Pull something up from Christmas that you didn’t commit to memory…. hmmmm. If some readers have been wondering “What’s up with the micro stories?” Well it’s for a couple of reasons. One, to see if I can tell stories at all.
Because being a good writer is not what makes a good book. It’s being a good storyteller…
And the other reason, is that I’m trying to repair my memory. Putting myself into the past, and “seeing” things again, to assess how much is there. See, the only way I have remembered events in my life, for my entire life, has been to repeat them in my mind or tell the stories to others as anecdotes. And then the challenge is to not warp details over time. And THAT is then a type of calibration for the memory itself.
I pride myself on my memory, not for pride’s sake but because it’s one of those things you are lost without. It can be difficult, very difficult when labeled as a “mental” and seen then as a “false” individual. Truth is that my sister has almost every memory restructured to recall different events than ones that actually happened. I don’t hold this against her, she just has always not been able to keep the memories. At one point, I found out that nothing was there for her, from the time period that we had with our parents. So five years and under, there’s nothing there at all, erased because of the trauma of their death.
So I do know, that memory can be different things to different people. They can be fractured, they can be vivid. They can be false, if restructured to be more comfortable.
Memory can be a tricky thing. With this exercise, which I will continue — am bringing up ACTUAL memories. Not events or stories I retold to myself, not events that I mentally flagged as noteworthy. Ones that I never committed to memory. I’m poking around in the old attic, to see if anything is still there….
And I don’t know, really, how others memorize or “remember” their lives. I always felt I didn’t have much room in my brain for hard data, and allotted more space for problem solving. I didn’t WANT to remember everything. So I classified events as they happened, and then only those noted were stored to recall later.
I don’t know if that’s how others work it. I just know that’s the only way I could ever do things and still remain functional. And like I said, the drawback on this method is to not “retell” the stories to yourself in a false way to make you feel better about the event. For VERY bad events, then, I also store the original view, the entire thing in technicolor! Haha…. which I guess is one way to put yourself into hell, when all you have left in life are your memories. But it also makes you leave those memories behind, and enjoy the actual present. The moment of touching a flower, of looking up at the sky and taking a wide, deep breath….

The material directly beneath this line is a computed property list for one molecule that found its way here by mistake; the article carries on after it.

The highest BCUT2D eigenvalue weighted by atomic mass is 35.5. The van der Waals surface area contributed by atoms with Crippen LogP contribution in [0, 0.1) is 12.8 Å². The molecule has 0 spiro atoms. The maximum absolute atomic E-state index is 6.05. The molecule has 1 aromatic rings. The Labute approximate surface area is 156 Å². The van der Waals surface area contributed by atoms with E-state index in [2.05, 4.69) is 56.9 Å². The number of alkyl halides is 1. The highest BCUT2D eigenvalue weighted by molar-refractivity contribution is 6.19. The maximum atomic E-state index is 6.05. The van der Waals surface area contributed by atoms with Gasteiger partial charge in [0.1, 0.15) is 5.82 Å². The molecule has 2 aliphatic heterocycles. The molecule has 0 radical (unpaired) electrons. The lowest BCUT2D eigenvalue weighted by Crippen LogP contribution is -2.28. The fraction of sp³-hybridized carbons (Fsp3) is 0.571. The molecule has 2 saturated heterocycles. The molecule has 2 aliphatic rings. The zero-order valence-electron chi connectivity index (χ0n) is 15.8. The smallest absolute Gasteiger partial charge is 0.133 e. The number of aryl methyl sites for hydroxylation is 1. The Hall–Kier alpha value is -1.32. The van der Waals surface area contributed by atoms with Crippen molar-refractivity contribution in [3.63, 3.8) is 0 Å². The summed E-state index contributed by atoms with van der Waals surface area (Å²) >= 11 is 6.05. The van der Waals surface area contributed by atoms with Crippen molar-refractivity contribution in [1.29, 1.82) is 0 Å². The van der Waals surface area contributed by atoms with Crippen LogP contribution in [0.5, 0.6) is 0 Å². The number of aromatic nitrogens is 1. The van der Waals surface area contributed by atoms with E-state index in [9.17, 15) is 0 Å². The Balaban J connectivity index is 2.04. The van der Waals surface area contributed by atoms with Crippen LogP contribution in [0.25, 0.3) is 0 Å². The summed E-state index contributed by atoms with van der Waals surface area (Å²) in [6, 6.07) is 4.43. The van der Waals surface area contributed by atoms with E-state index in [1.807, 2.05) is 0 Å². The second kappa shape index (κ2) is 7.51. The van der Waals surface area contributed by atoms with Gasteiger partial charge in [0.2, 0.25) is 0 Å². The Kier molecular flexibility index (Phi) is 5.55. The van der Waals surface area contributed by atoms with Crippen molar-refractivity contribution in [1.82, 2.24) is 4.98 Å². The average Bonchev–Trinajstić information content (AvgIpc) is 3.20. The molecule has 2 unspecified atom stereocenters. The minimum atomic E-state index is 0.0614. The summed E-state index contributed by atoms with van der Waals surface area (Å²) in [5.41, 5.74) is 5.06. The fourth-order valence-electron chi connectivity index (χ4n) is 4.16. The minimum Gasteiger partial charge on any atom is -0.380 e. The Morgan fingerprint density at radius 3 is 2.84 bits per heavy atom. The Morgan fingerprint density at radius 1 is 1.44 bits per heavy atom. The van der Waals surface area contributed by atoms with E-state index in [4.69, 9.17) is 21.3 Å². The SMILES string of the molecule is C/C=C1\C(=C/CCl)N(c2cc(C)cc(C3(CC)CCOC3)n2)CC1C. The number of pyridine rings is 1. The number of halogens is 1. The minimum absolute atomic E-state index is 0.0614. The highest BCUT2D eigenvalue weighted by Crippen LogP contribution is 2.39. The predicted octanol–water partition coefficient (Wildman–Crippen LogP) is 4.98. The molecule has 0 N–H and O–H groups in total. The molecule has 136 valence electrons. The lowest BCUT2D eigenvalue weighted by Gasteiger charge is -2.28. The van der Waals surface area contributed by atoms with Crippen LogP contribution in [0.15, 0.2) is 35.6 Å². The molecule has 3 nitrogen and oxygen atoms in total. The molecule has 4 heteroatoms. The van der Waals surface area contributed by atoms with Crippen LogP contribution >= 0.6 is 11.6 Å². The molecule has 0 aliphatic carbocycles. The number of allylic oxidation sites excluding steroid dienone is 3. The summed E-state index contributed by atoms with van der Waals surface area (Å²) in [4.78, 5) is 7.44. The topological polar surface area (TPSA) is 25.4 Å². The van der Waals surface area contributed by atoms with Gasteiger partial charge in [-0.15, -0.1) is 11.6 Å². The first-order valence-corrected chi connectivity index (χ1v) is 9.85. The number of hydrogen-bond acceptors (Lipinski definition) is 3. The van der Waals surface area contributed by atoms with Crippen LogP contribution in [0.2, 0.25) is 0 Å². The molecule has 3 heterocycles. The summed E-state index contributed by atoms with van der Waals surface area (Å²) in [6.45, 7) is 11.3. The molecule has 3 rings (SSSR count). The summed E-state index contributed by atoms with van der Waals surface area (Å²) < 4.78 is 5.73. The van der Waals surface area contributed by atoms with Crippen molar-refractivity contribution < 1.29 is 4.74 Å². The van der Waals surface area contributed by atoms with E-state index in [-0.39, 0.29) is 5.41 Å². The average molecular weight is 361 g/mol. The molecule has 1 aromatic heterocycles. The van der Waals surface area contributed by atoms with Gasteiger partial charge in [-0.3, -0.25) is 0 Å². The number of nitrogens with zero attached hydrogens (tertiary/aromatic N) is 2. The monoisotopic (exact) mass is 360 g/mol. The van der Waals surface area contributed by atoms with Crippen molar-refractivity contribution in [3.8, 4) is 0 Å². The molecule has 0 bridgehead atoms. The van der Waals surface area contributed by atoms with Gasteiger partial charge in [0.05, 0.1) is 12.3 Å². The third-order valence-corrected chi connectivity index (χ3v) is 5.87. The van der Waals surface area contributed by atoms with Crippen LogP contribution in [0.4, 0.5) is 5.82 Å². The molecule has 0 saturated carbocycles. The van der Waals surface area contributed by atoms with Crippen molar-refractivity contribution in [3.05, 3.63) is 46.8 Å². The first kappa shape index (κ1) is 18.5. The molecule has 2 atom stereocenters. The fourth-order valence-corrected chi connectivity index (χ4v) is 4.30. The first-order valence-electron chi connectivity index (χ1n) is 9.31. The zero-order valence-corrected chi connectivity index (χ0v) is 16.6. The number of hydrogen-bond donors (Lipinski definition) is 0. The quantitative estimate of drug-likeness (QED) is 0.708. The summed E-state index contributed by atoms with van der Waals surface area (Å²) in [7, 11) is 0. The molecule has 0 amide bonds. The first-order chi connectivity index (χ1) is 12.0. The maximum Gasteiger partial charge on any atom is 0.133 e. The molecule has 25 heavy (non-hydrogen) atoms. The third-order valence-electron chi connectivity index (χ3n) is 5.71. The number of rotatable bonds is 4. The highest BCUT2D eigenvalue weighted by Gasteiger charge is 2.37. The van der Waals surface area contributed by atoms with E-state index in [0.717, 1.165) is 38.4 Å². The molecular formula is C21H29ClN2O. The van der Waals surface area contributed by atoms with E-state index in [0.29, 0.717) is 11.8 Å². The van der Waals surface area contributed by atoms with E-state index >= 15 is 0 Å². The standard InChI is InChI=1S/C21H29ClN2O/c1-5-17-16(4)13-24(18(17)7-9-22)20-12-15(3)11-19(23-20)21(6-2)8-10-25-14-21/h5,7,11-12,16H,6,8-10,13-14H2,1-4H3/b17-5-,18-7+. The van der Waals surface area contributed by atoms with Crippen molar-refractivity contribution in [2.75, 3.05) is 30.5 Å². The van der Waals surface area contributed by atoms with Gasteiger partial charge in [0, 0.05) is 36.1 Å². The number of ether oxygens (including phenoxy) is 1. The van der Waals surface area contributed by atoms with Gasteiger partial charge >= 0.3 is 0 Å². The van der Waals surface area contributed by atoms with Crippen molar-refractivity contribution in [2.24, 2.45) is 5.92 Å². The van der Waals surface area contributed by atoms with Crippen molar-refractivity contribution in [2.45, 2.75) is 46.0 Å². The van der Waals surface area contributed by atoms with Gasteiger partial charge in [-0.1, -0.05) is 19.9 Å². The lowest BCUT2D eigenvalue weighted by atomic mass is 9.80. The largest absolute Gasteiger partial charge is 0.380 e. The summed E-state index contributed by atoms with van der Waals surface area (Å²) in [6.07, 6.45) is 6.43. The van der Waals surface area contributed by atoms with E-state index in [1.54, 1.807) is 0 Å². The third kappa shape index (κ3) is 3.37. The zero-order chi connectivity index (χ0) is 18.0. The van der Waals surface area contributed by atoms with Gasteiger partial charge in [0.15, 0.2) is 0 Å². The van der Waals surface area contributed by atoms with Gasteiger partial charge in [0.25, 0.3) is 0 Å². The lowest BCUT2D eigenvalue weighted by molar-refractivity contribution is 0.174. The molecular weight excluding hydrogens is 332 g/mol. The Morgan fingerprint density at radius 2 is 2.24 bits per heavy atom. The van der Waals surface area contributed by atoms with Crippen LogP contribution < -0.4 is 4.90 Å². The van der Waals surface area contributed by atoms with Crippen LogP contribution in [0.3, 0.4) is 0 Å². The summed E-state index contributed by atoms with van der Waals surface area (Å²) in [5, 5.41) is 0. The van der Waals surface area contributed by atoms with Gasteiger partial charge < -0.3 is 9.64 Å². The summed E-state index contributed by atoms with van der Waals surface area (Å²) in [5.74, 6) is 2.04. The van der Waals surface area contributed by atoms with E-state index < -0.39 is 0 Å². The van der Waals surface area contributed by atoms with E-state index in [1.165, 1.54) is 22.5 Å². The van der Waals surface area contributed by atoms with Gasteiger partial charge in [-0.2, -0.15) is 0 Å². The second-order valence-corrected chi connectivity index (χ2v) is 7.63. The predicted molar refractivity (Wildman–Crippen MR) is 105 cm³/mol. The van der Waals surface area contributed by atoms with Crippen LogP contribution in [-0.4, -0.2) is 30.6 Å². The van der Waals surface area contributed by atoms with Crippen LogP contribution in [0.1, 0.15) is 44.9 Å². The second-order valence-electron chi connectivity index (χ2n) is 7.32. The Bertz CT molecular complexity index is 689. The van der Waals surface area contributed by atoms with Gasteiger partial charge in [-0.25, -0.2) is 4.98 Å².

In some way or form, all memories are stored “in technicolor” as a part of the unconscious. Or there are shadows and glimpses of events, sort of fluttering around the cave like bats. And you can catch them. And that’s what I’m doing with the micro-stories: Going on a hunt for the bats in the belfry. The problem is that they will have holes in them, which you have to putty over with probability.
I imagine that is why some people recall events differently than others. And I quantify that difference and then am often hurt by what someone else considers probable. So these stories I am doing now, are patched. Some have more putty than others. Some are several events pasted together. It’s an exercise, and is giving me insight as to how others might work the process of recall.
The character of Sheldon on Big Bang Theory, has an “eidetic memory.” But the amazing thing for me is not that the memory is THERE, it’s that he can narrate and rattle it off so quickly. Almost every memory and moment of life is still THERE for me, but it takes time to “visit” them. Some have more dust on them than others. Some are hiding behind the big neurons holding the major events.
And for whatever reason, I feel it’s time to look and see what’s there. Can be a wonderful thing, to recall something that you thought was long forgotten.
And that’s why I have decided to go on a few journeys into the past. Not the noted, extremely happy or extremely sad events that I already committed to memory, but the everyday events that I did not. What got lost between the cracks. The mundane. So I’m not TRYING to thrill you, as a reader–though I AM practicing at being a storyteller. Being a storyteller is a talent and a skill. I don’t know if I have the talent, if there’s any natural gift there at all.
But at very least, this series of stories will help me to understand myself better as a human being. And will help me understand memory better. Or I hope so. Maybe I’m missing something and need to find out where it landed.